It is easy to talk about following Jesus but sometimes those around us think we are a little odd. How do we know what to think, do and become to be sure we are truly following Jesus in spite of what is going on around us? What does it really mean to follow Jesus? Good thing for us, Jesus explained it for us!
We all know that Jesus came to save the world from sin and death. We all know that Jesus opened the way to heaven for his truest followers. We all also know that Jesus taught frequently about “The Kingdom of Heaven”. What we may not know is what he meant by that phrase, because it is used in a variety of ways that seem to contradict one another. So, how do we figure out what Jesus was really talking about when he spoke of “The Kingdom of Heaven”?
For many religions, prayer is a mainstay and a staple of ritual and lifestyle. Whatever the religion, prayer is a lifeline to a higher power, a calming factor in individual experiences and a connector to others who share the same faith. Prayer can and should permeate the life of a Christian. So, if this is the case, then the question is, do we know how we should be praying, why we should be praying and for what we should be praying? Stay with us as we explore some of the many teachings on prayer from Jesus!
Sometimes change is in order. Sometimes it becomes evident that the path we are currently following is not leading us in the best direction and a decision is required to alter not only our direction, but our thinking as well. This is what we are faced with when we profess Christianity. This profession requires us to observe, perceive and follow through on a different life. So, are you ready for that?
Jesus taught us about a lot of things in a lot of different ways, but it seems as though his favorite method was to teach in parables. In the parables of the Pounds and Talents, Jesus is either teaching us that he wants to give us money – or – he is teaching us a sober lesson about our responsibilities to him throughout the period of the Gospel age. Which is it? It is unequivocally a lesson in responsibility – yours and mine to him – let’s figure it out!
Jesus was a master story teller. He knew how to keep people’s attention while teaching important and difficult things by using very commonplace subjects like farming, fishing, servants and weddings. Most of the time the majority of his audience did not fully understand his lessons, and Jesus actually wanted it that way. On this program we will look at the parable of the sheep and the goats and see who Jesus is talking about and what time period he is talking about. Are sheep good and goats bad?
As a Christian, we look at Jesus not only as our Lord and Savior, not only as the Ransom given for the sins of the world, but as a great teacher as well. One can spend a lifetime learning from him. One of the unique aspects of Jesus’ teaching is the fact that he taught in parables – stories – lots of stories. Stay with us as we will look at one of those stories and see some remarkably clear lessons about life and the challenges of following Christ.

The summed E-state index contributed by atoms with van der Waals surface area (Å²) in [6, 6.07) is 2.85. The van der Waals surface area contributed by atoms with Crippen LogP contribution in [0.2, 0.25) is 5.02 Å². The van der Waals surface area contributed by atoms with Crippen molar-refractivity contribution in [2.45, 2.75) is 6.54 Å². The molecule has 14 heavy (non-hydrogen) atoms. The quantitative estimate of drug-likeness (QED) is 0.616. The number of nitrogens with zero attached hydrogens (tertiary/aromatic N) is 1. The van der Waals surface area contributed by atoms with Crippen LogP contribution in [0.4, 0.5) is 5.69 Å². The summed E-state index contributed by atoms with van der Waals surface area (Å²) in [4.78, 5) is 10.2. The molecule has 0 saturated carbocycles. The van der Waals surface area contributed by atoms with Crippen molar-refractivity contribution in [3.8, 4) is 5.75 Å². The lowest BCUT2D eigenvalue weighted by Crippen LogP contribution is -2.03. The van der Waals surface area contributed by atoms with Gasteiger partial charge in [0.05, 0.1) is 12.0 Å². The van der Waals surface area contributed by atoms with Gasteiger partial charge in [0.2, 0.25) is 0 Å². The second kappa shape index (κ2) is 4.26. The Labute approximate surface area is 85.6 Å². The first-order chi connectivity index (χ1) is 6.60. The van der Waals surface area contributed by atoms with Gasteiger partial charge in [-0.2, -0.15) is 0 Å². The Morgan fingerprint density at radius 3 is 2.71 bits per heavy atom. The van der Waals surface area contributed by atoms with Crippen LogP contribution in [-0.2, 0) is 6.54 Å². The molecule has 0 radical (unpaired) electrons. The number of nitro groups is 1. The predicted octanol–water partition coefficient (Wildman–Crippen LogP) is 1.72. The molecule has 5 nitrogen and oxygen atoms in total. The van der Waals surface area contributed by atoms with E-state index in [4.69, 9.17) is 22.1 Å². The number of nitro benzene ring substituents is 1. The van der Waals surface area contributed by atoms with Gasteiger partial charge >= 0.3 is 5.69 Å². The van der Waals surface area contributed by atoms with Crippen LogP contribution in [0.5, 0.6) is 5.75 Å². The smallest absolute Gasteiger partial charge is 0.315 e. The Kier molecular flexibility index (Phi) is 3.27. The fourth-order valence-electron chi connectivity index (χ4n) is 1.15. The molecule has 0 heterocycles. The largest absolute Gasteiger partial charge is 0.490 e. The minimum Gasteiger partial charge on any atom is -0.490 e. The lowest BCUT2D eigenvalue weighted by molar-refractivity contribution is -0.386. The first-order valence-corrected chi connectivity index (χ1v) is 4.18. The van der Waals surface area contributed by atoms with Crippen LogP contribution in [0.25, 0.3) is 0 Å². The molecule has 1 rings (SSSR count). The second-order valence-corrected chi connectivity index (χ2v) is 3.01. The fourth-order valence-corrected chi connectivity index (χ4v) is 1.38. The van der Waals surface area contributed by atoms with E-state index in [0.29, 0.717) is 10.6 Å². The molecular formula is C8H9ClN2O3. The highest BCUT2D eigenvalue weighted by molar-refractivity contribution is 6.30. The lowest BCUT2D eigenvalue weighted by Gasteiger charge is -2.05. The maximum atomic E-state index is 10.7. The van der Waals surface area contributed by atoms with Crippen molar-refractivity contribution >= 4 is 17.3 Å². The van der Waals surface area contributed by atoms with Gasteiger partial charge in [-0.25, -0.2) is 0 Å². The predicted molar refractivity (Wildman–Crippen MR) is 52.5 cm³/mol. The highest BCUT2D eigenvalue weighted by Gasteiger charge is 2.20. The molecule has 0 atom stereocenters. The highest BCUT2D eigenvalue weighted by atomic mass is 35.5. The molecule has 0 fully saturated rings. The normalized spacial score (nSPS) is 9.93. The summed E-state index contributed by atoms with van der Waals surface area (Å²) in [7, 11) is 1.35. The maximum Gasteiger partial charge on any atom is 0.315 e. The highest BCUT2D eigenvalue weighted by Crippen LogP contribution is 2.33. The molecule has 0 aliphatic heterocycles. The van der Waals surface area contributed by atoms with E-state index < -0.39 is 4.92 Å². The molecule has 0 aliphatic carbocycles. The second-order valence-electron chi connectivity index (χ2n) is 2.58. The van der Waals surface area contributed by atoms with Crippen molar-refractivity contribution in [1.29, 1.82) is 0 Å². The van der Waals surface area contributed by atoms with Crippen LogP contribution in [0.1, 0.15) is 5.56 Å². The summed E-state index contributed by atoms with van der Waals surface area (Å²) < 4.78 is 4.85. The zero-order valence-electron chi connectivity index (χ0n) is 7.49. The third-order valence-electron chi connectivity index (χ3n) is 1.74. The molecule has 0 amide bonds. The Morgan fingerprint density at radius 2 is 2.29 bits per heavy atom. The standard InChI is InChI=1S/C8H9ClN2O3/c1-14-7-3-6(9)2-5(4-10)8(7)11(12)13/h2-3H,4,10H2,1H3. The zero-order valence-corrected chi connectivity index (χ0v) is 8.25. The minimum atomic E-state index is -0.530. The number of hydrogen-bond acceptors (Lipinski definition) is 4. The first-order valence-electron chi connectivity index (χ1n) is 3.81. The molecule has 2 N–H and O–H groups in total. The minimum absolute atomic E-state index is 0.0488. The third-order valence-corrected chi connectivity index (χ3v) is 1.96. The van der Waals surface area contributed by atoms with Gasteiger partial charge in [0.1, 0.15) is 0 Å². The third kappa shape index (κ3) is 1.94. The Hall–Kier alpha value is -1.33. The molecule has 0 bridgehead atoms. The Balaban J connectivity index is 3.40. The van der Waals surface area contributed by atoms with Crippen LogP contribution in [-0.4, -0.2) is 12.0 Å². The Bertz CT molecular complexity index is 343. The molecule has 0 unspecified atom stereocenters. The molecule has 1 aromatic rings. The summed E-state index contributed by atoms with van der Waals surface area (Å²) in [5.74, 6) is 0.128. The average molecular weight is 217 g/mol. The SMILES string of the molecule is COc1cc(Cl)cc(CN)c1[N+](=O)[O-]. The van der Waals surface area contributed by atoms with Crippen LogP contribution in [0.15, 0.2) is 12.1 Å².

Sometimes you read a scripture and it makes you do a double-take, because it simply does not make sense. It then ought to become our responsibility to figure it out – to try and understand what the real message is. Such is the case with our theme text from Jesus’ parable of the unjust steward. Jesus seems to say ‘make friends for yourselves by means of dishonest wealth, so you can have it easy later.’ It sounds like Jesus is throwing integrity out the window along with honesty and accountability and replacing them with a situational ethics "it’s all about me" approach. Could this be? Stay with us as we look into this parable, its context, its meaning, and its lessons for us.
Mention oil and you probably get a reaction. In our world, oil is one of those commodities that drive our society – its price and availability can have a great impact on how we live our lives. Our subject is oil – but not in the sense that you may think. No, rather than dealing with the “crude” kind, we are going to talk about a much more refined kind – the kind you would have put in a lamp in ancient days. In Jesus’ parable of the wise and foolish virgins, oil plays a key role. So, what does it represent? How does it project our being “wise” or “foolish?”
Outside of the parable of the Good Samaritan, the Prodigal Son is probably the most widely known of Jesus’ parables. It is a classic story of youthful self-centeredness contrasted with fatherly wisdom, complete with a twist at the end. Now the question is, what was Jesus’ primary reason for telling this story? Who was he speaking to and why did they need to hear it? What can we learn from the Prodigal Son? Stay with us as we open up this parable and find its value, both in the days of Jesus as well as in our day.